Inside, the very worst thing that can happen to a novice gambler happened to me: I won a lot of money…

Illinois Probe into Churchill Downs and Anti-Trust Actions

The association representing horse owners and trainers at Arlington Park has called on the Illinois attorney general to launch an antitrust investigation into track owner Churchill Downs Inc.

The request stems from the Louisville, Kentucky-based corporation’s August 2019 decision to forgo slots and table games at Arlington Park, five months after it acquired a majority stake in nearby Rivers Casino in Des Plaines.

“Churchill executives evidently engaged in a campaign to block current and future gaming scenarios at Arlington while telegraphing messages to deflect public attention from its actual intent: shielding Rivers from a major gaming competitor in close proximity,” Campbell wrote in his April 29 letter to Antitrust Bureau Chief Blake Harrop. “Whether Churchill’s steps rose to the level of illegal anticompetitive behavior, we respectfully submit, is worthy of your review.”

The five-page letter also was forwarded to the U.S. Department of Justice…  continue reading

Illinois Horse Racing and Sports Issue Still Pending

Despite moving to the brink of a two-year contract for horse racing in 2020 and 2021, Arlington Park and the Illinois Thoroughbred Horsemen’s Association have yet to put pen to paper on an agreement and forced the Illinois Racing Board to recess its Thursday meeting for approval of this season’s schedule until Friday.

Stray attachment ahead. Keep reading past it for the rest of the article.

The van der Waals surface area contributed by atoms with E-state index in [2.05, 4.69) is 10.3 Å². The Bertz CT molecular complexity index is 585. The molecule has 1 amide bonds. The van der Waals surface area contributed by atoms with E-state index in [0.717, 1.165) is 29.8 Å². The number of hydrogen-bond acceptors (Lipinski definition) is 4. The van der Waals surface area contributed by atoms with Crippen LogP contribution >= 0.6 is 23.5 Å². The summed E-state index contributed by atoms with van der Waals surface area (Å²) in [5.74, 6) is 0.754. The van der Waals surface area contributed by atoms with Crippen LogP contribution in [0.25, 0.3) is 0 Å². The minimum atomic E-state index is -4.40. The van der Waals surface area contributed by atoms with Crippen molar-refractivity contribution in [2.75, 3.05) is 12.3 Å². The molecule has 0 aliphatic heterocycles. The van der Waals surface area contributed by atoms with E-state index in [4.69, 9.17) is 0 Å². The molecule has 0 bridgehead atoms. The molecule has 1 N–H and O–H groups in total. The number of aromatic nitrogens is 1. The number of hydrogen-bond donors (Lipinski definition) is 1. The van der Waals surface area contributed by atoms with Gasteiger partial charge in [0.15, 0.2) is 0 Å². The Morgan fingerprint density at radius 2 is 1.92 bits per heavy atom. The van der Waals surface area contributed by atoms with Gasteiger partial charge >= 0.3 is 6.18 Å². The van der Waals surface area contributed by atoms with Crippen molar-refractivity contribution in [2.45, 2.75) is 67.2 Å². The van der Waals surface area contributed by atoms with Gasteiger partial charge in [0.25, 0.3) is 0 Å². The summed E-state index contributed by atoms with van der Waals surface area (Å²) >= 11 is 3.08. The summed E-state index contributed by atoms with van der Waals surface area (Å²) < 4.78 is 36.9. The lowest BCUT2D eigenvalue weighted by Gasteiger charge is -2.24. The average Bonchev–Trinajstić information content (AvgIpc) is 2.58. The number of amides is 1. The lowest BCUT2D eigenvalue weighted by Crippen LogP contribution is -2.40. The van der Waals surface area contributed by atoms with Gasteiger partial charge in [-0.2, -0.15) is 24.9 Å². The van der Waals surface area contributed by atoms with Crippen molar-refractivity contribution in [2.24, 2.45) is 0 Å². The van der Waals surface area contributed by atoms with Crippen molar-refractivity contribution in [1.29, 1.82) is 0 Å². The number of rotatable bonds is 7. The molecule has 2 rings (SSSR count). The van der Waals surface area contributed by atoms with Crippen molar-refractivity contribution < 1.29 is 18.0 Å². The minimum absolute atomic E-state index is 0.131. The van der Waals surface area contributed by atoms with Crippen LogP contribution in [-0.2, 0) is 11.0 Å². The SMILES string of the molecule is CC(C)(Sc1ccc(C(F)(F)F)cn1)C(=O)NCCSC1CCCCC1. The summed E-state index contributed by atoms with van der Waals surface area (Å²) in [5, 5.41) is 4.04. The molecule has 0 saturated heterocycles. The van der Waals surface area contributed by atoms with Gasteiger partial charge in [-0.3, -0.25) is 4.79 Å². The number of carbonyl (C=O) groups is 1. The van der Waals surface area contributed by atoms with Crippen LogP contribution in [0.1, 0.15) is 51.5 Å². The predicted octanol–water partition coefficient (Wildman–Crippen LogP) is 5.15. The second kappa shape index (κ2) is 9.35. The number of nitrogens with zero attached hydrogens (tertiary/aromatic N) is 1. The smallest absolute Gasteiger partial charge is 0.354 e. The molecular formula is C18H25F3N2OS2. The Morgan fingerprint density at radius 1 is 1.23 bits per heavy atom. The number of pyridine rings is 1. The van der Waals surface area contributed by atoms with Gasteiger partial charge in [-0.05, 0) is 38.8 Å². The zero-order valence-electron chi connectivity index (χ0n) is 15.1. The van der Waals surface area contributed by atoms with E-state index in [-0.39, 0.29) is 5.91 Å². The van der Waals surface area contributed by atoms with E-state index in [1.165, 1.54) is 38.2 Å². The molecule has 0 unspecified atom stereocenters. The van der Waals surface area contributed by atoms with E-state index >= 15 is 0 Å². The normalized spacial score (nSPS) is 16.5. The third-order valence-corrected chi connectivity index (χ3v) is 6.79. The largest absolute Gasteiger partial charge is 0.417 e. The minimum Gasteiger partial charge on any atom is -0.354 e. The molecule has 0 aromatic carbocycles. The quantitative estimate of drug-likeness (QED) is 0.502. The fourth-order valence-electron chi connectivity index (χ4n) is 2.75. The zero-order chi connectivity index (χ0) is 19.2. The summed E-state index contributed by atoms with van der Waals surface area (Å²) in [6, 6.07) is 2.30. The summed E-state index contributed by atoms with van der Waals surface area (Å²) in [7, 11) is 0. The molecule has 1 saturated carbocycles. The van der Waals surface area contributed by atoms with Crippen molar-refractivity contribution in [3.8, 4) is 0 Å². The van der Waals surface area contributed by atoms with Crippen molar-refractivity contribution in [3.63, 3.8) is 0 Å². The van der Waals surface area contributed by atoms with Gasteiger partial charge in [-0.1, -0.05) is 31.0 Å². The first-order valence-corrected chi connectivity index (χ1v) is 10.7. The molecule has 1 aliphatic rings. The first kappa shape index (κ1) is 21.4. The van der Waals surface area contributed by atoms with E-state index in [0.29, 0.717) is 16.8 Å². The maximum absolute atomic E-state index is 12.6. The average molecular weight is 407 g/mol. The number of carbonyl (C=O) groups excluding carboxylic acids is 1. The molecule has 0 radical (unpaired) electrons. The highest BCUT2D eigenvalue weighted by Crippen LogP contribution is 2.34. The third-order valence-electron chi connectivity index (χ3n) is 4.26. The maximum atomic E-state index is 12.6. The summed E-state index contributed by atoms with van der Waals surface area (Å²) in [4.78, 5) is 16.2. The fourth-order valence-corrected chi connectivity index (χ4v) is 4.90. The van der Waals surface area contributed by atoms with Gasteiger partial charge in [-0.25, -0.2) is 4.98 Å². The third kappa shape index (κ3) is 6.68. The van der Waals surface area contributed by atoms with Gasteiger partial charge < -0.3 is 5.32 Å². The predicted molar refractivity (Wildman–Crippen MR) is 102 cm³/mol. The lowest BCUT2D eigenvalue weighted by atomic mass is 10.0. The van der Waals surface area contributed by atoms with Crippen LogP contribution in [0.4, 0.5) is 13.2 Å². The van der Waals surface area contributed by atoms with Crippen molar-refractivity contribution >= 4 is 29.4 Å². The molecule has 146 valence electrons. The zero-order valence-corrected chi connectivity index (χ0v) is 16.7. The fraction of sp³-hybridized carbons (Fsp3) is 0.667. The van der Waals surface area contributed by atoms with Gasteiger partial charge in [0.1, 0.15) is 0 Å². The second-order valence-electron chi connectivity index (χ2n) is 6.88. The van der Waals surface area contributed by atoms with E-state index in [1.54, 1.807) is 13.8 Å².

The sides were supposed to have a signed contract in place by Jan. 1, 2020 as part of the $12 billion capital bill Gov. J.B. Pritzker signed into law last June that also legalized sports betting in Illinois. Arlington Park tweeted Wednesday saying it had reached a tentative agreement with the ITHA, but the two sides had a breakdown prior to Thursday’s scheduled board meeting. The ITHA had issue with the language in the contract because purse projections could change if Arlington does not receive the same amount of race days in 2021 that it has in previous years.

More about this Illinois issue:

Belmont Stakes 2020 wagering recap

Will Racing Return to Balmoral Park?

“It’s one of the most unique properties in Chicagoland, and it deserves to be put back into action,” Goldberg said. “Our plans include making it a premier sports and entertainment venue that Chicagoland and the south suburbs deserve.”

Goldberg’s group signed a contract to buy Balmoral for an undisclosed price from HITS Inc., the New York-based company that has hosted show horse productions at the track the last few years.

All the new owners need now is for state lawmakers to amend the Illinois’ massive gambling expansion law to allow for racing in Crete Township. But threading that legislative needle will be no small feat, as Chicago Mayor Lori Lightfoot can attest.

And representatives for the horsemen who would work at the harness track — who pushed to include it in the new gaming law — are skeptical about the dark horse Balmoral bid.

“There’s a shroud of mystery that’s concerning,” Illinois Harness Horsemen’s Association executive director Tony Somone said. “Who is Phil Goldberg? He’s not a racetrack person, not a gaming person. We’d like to work together with this group, but we don’t really know who we’re dealing with.”